City officials are working to create a new business development center in Buffalo to help start and grow more minority- and women-owned construction contractors, as they seek to fill a void often cited by real estate developers who struggle to meet minority staffing requirements on construction projects.
The city has been working for about six months on a plan to develop the Beverly Gray Business Exchange Center, with help from Next Street Financial LLC, a merchant bank and consulting firm based in Roxbury, Mass., that specializes in urban business development. The exchange will be located in a city-owned building at Utica and Jefferson streets, on the East Side, that city invested money into for improvements a few years ago.
The goal is to ensure that the economic benefits of the city’s ongoing redevelopment boom and revival are being felt more broadly by residents and workers throughout the city’s neighborhoods, said Brendan Mehaffy, executive director of the city’s Office of Strategic Planning.
“The mayor still hears from a substantial population in the city of Buffalo that they don’t feel this growth is for them,” he told a developers’ forum this week.
The impetus for the new venture stems from the city’s insistence on requiring that developers and construction managers on city projects must meet specific hiring goals for women- and minority-owned contractors and workers. That was a major mandate, for example, on the Buffalo Sabres’ HarborCenter project, as well as for the Joint Schools Construction Board’s 10-year renovation project for Buffalo Public Schools, and “we’ve been very aggressive” with such requirements on others as well, Mehaffy said.
But developers complained that it’s very difficult to meet those goals, because there are not enough firms that qualify. So the Beverly Gray Center is designed to address that.
“We’re not sitting idly by and just saying, it’s your problem, go solve it by yourself,” Mehaffy said. “We’re trying to be as fair and helpful as we can to meet this common goal that we think will serve everybody and continue this growth and take it to the next level.”
Using funding from both an unidentified national foundation and local foundations, the city hired NextStreet to study the small business environment in Buffalo itself and then craft a model for the business exchange. The firm has some past experience doing similar work in New York, Chicago and other cities, and will bring that expertise to Buffalo, Mehaffy said.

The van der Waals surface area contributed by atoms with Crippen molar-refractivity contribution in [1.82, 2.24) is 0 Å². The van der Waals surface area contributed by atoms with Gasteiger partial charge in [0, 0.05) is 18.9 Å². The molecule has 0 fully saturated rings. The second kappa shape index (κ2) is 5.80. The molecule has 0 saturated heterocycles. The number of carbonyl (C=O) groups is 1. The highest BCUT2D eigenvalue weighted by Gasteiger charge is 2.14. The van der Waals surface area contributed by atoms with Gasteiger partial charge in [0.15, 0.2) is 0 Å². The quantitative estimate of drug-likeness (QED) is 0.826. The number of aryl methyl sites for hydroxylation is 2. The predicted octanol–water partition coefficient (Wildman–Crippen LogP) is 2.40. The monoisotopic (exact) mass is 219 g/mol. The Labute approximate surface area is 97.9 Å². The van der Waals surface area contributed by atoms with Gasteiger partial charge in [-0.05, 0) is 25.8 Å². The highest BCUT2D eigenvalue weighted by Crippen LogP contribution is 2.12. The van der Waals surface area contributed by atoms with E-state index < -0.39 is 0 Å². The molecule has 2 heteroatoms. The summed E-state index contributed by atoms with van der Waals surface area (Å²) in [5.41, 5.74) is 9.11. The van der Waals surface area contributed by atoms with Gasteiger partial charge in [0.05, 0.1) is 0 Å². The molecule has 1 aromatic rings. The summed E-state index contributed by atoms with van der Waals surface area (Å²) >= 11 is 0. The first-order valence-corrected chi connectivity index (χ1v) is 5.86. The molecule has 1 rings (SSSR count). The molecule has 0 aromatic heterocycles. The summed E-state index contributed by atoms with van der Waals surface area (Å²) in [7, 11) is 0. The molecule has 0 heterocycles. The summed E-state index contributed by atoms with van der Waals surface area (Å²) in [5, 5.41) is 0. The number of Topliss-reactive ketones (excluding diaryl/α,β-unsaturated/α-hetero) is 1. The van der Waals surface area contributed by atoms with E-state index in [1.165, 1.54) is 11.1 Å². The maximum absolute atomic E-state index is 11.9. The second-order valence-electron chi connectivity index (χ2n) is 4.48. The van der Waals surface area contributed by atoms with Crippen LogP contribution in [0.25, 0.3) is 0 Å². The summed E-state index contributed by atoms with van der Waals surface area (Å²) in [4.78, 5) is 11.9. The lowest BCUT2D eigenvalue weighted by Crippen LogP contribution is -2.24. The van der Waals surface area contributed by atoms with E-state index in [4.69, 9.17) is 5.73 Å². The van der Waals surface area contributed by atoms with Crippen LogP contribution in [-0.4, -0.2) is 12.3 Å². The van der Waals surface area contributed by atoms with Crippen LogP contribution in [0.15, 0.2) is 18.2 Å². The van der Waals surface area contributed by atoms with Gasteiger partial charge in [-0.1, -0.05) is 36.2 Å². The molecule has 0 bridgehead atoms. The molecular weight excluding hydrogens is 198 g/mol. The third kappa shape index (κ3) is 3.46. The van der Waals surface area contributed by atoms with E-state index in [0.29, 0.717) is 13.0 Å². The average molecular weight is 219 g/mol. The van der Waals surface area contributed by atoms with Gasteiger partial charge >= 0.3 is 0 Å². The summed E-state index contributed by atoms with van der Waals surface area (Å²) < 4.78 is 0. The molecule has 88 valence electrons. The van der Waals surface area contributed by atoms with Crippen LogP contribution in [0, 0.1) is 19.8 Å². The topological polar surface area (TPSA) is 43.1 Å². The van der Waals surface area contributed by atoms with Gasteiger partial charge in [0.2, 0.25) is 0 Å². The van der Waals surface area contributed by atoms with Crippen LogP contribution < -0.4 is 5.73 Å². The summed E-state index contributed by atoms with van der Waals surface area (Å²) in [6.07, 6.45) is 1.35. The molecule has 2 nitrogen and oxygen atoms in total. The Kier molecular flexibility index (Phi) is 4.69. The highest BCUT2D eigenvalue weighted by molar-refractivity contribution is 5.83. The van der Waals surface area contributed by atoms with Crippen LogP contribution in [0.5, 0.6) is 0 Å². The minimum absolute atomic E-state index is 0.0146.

Next Street, which also has an office in New York City, works with business owners, real estate developers, municipal officials and non-profits to help inner-city small businesses grow, while bringing private, public and nonprofit resources together, according to its website. More specifically, it provides financing and expertise to urban companies, with specialists in organizational development and business strategy, and it links them to more capital, while expanding their capacity to serve bigger clients and handle larger jobs. Most of its clients are in low- and moderate-income areas and nearly three-fourths are minority- or women-owned.
Next Street will interview government officials, community and industry leaders, and key institutions to understand small business needs locally, and will use that to help the Beverly Gray center determine what services and financing tools to offer, and how. The partnership will also help Next Street to develop new economic development strategies that will ensure more balanced growth across the board in Buffalo.
“Quite frankly, unless all boats are rising as part of this, we are going to run into a brick wall as far as development is concerned in this community,” Mehaffy told the developers. “So we are doing as much as we can to make sure that everybody feels that the growth that is happening in the city of Buffalo is growth that everybody can benefit from and growth that will penetrate deep into the neighborhoods.”
The new initiative comes as the city is experiencing a spurt of economic development, with likely $5 billion in new construction projects over the last five years and more coming down the pipeline every day.
“It’s extraordinary what is happening at this point in time,” Mehaffy said. “When you take a step back and look at all of these projects, it’s really extraordinary.”
“We have a window of time here, where this growth is occurring, and we want to make sure we use it for the greatest benefit for the city of Buffalo as possible.”